• Bulbs: When it comes to choosing bulbs, there are even more options to choose from. Bulbs not only come in different energy varieties, but also in different color temperatures. When choosing between normal output (NO), high output (HO) and very high output (VHO) bulbs, I recommend going for the middle ones. HO bulbs are the best of both worlds—they are efficient, yet long-lasting, and will provide super-bright light for your plants.

As far as color temperatures go, different plants have different light requirements, so I can only suggest a general guideline, which is to start with 6,500 Kelvins bulbs when plants are in the vegetative stages of growth. This is approximately the color temperature of light on a summer day. Otherwise, use 3,000 K bulbs when plants start to flower. This color temperature is warmer (more sunset-like), with a red tint to it, so it will best suit blooming plants.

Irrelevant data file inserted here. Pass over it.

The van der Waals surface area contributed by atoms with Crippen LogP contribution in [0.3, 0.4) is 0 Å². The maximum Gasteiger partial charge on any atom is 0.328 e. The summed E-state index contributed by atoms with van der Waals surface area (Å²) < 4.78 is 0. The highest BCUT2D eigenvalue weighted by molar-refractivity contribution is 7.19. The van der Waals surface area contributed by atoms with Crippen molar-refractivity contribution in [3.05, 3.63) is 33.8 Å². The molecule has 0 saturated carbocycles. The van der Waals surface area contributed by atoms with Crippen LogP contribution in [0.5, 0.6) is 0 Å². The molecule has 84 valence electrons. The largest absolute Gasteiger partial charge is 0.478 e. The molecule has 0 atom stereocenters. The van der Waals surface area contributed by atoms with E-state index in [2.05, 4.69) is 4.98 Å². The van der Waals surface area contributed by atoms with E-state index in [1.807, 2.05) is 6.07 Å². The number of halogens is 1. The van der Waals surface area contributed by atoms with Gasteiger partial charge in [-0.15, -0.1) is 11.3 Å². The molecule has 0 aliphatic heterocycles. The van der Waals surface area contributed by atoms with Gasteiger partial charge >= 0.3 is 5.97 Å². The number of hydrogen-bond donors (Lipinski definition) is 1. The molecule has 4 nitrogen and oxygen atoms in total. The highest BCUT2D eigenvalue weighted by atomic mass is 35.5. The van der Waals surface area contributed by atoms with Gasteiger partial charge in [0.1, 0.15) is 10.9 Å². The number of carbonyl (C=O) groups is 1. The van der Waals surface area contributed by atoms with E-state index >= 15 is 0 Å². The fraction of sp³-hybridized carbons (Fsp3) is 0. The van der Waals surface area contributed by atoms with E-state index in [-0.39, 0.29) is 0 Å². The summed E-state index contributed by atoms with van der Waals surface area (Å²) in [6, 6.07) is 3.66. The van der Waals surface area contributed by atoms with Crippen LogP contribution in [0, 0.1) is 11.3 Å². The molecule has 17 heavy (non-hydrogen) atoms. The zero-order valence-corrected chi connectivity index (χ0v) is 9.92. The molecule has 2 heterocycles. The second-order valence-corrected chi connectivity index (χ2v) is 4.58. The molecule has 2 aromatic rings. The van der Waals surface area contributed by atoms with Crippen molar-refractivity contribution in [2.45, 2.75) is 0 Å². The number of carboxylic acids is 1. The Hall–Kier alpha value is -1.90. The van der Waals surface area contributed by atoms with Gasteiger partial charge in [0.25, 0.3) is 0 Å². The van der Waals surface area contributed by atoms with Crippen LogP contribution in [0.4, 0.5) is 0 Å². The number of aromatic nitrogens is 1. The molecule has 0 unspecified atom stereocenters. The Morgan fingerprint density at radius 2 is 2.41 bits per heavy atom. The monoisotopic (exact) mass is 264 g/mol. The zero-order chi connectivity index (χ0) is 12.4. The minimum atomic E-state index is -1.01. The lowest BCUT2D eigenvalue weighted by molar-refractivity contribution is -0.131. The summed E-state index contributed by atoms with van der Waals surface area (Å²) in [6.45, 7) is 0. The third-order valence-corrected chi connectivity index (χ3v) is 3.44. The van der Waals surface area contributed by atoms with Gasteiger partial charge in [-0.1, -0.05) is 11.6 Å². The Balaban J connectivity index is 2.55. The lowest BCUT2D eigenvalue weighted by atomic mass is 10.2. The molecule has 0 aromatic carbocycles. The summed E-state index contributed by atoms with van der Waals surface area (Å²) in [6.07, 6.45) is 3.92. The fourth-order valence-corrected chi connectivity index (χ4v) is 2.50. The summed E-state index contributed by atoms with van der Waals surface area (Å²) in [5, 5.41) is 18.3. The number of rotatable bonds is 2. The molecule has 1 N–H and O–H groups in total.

Setting Up the T5 Lighting System

Now that you have selected the right fixture and bulbs, it is time to set up your grow lights. The first thing you need to think about when setting up T5 grow lights is the height, or how high above plant canopies you are mounting your fixtures. Although T5 lights are famous for emitting very little heat, this doesn’t mean you can put the bulbs an inch above plant canopies, as this distance will still damage the plants.

The best height for a T5 grow light is about 6-8 in. above the plants, but you should increase that gap to 12 in. if your plants don’t like heat or they are in the seedling growth stage. If the T5 fixtures are at this height, the light from the bulbs will be intense enough and bright enough for plants, but the heat won’t be able to damage your plants. Some plants need less-intense light, so just monitor your plants and see what works for your indoor garden set-up.


Light Cycles

You are almost ready to go—all that’s left is figuring out the right light cycles, and then you can turn on your lights and start growing. A light cycle refers to how many hours you keep the lights turned on for and for how many hours you leave your plants in the dark. Light cycles are used to simulate night and day. Outdoor plants get a certain amount of hours of light and dark to grow properly, and you need to simulate these conditions indoors, too.